Gigglebit: Peru’s Quelccaya ice cap from space (photo)

28 Nov 20142 Shares

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Quelccaya ice cap, Peru. Image via KARI/ESA

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Gigglebit is Siliconrepublic’s daily dose of the funny and fantastic in science and tech, to help start your day on a lighter note.

The European Space Agency (ESA) has released a photo shot from way above by the Korea Aerospace Research Institute’s Kompsat-2 satellite of Peru’s Quelccaya ice cap, the largest in the tropics.

 

Resting high up in the Cordillera Orientalof the Peruvian Andes, rising temperatures have been shrinking the ice cap, the ESA said. The ice cap has lost more than 20pc of its area since the 1970s.

 

“Downstream communities rely on this water source for drinking and electricity in this dry region, but some estimates show that the ice cap will vanish in a matter of decades, draining the water supply for millions of people,” the ESA said.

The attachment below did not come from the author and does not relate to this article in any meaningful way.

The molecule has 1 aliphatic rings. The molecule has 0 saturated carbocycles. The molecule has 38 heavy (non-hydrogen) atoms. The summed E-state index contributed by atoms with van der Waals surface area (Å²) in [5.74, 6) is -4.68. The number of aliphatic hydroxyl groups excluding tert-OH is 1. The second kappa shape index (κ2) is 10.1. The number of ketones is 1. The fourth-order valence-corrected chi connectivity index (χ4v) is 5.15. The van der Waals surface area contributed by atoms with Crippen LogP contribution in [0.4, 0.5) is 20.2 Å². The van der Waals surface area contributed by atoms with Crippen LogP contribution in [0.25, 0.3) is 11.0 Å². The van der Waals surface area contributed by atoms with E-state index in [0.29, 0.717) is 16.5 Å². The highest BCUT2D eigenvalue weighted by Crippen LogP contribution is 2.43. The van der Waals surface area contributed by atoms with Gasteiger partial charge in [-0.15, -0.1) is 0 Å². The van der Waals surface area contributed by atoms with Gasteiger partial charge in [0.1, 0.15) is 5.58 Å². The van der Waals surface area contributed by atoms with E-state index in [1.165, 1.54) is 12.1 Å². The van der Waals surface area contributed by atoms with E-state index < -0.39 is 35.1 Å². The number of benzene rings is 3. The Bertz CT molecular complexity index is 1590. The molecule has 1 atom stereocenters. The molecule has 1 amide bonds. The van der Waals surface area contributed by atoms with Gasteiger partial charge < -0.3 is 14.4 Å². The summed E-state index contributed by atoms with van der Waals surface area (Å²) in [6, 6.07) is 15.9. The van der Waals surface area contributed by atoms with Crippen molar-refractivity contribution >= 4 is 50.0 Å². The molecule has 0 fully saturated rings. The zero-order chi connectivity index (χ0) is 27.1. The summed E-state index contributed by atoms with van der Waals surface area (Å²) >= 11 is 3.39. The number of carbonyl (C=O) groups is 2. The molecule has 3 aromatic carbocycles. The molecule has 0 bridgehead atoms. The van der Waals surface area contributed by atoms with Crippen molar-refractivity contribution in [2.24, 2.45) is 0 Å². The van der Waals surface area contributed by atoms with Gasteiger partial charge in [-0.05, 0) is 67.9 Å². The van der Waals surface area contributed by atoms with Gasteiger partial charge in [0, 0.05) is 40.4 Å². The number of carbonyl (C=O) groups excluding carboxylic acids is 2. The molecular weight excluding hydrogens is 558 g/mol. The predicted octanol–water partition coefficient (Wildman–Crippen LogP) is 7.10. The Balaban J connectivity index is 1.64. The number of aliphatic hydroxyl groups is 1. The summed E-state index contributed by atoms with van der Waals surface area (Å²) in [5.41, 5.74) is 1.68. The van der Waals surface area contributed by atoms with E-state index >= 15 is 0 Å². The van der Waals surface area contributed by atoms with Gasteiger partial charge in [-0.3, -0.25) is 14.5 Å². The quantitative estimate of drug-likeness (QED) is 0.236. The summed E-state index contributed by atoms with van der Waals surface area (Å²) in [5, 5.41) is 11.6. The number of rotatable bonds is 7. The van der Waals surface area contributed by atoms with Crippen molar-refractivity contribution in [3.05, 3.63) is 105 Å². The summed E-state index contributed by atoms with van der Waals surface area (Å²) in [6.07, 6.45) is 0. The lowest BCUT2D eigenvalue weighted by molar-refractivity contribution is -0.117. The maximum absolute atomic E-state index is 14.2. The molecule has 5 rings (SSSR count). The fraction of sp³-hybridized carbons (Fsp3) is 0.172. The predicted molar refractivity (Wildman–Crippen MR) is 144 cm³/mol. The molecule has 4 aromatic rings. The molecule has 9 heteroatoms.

In the far upper-left corner of the image is the Qori Kalis Glacier, the ice cap’s main outlet.

 

Vegetation, which grows mainly in the valleys and along the paths of water runoff, appear as bright red in the false-colour image, the ESA said.

 

Here is the image in its entirety:

 


 

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Tina held senior editorial positions at daily newspapers in Ottawa and Toronto

editorial@siliconrepublic.com